Answering a Misguided Polemic Against Restraint

The authors do not engage with the arguments that restrainers actually make.

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Daniel Deudney and G. John Ikenberry have written a long article in Survival criticizing foreign policy restraint in general and the Quincy Institute in particular. (Full disclosure: I regularly write for the Quincy Institute’s Responsible Statecraft website and consider the scholars there to be colleagues and friends.) It is a frustrating article, to say the least, because it fails a basic test of scholarship: they mostly do not cite their sources and they do not engage with the arguments that restrainers actually make. It is notable that their criticism of “the Quincy coalition” does not cite a single thing that the Quincy Institute itself has published.

The authors make a number of effective polemical moves to portray the “Quincy coalition” as an incoherent mish-mash of different groups and traditions, and they make sure to tar restrainers with the brush of Trumpism whenever they can. Deudney and Ikenberry are interested in promoting what they dub a Rooseveltian foreign policy tradition, and so they emphasize their position as heirs of FDR and liberal internationalism. They are determined to ridicule the restraint alternative so that they can affirm liberal internationalism as the best and indeed only foreign policy path worth taking. The article is above all a polemic, and like most polemicists Deudney and Ikenberry do not intend to provide an accurate or fair summary of the views of their targets.

There is nothing inherently wrong with polemics. They can sometimes be clarifying and can force both sides to hone their arguments. When a polemic is just an exercise in denunciation without understanding, it wastes everyone’s time. Unfortunately, this article falls into this latter category. No one will learn anything true about foreign policy restraint from this article that could not be found somewhere else, and there are plenty of misleading and false claims that leave the reader with a worse understanding of the subject by the end.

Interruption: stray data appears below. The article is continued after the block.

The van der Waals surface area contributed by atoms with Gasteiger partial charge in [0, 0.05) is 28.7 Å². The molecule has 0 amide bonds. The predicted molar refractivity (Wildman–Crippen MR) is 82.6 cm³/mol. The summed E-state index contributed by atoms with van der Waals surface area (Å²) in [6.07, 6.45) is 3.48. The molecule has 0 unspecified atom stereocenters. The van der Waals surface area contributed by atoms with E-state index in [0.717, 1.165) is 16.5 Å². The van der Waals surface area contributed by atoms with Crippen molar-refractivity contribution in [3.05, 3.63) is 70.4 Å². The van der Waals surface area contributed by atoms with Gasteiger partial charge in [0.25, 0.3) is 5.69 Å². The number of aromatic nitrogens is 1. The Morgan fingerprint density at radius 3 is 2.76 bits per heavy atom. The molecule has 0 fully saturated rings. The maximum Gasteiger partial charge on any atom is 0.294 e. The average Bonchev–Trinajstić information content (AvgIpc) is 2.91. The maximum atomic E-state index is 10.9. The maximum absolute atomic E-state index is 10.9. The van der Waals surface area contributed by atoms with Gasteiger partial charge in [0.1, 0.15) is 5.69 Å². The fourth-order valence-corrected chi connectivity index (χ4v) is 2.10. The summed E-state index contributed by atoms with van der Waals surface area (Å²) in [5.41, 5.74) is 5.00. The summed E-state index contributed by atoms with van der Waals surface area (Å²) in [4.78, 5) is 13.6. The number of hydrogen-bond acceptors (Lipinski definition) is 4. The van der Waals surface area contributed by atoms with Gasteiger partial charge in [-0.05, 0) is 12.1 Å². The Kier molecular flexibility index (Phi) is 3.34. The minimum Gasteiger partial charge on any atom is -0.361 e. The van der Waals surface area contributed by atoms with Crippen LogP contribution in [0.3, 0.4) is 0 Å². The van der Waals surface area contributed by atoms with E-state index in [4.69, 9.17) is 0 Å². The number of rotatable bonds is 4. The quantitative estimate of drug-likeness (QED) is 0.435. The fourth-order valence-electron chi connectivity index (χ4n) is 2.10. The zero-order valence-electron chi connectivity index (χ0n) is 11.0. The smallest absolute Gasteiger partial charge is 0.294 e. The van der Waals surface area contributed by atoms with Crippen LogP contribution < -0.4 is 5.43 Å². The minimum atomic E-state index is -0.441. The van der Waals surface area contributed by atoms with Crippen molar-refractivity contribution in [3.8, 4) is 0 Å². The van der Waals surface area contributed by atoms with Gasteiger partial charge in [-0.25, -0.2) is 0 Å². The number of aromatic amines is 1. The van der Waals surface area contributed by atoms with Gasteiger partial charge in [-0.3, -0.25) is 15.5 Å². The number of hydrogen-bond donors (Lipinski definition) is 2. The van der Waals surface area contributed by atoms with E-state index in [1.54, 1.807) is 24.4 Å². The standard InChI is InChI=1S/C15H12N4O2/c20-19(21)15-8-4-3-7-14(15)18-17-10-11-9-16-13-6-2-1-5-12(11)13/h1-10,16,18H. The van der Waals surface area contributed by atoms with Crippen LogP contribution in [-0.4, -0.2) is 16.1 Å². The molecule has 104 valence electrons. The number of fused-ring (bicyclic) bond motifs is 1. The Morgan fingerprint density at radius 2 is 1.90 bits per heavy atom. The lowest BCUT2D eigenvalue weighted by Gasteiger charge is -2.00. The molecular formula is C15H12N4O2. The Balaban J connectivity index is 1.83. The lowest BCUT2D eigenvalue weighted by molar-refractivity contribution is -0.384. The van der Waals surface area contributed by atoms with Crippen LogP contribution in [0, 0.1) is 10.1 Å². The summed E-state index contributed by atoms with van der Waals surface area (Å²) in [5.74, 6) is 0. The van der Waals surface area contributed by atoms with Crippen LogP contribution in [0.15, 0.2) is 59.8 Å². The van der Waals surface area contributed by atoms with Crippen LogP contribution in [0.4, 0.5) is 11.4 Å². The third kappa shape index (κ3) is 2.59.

The conflation with Trump is the article’s biggest error, and it could have been easily avoided if the authors had bothered to consult the writings of the people they are criticizing. They assert, “While the new restraint coalition did not commend Trump’s reckless conduct and administrative incompetence, it is hard to escape the conclusion that the basic thrust of his ‘America First’ foreign policy was a bold – if crude – implementation of the Quincy coalition’s core vision.” This is simply wrong. The thrust of Trump’s foreign policy was one defined by arrogant unilateralism, militarism, and setting international agreements on fire. On almost every issue, restrainers opposed Trump’s policies and were not shy about saying so. I have made a point of referring to him as the “anti-restraint president” because his approach to the world was so antithetical to what I understood foreign policy restraint to be. It is very easy to escape their conclusion.

Read the rest of the article at SubStack

Daniel Larison is a weekly columnist for and maintains his own site at Eunomia. He is former senior editor at The American Conservative. He has been published in the New York Times Book Review, Dallas Morning News, World Politics Review, Politico Magazine, Orthodox Life, Front Porch Republic, The American Scene, and Culture11, and was a columnist for The Week. He holds a PhD in history from the University of Chicago, and resides in Lancaster, PA. Follow him on Twitter.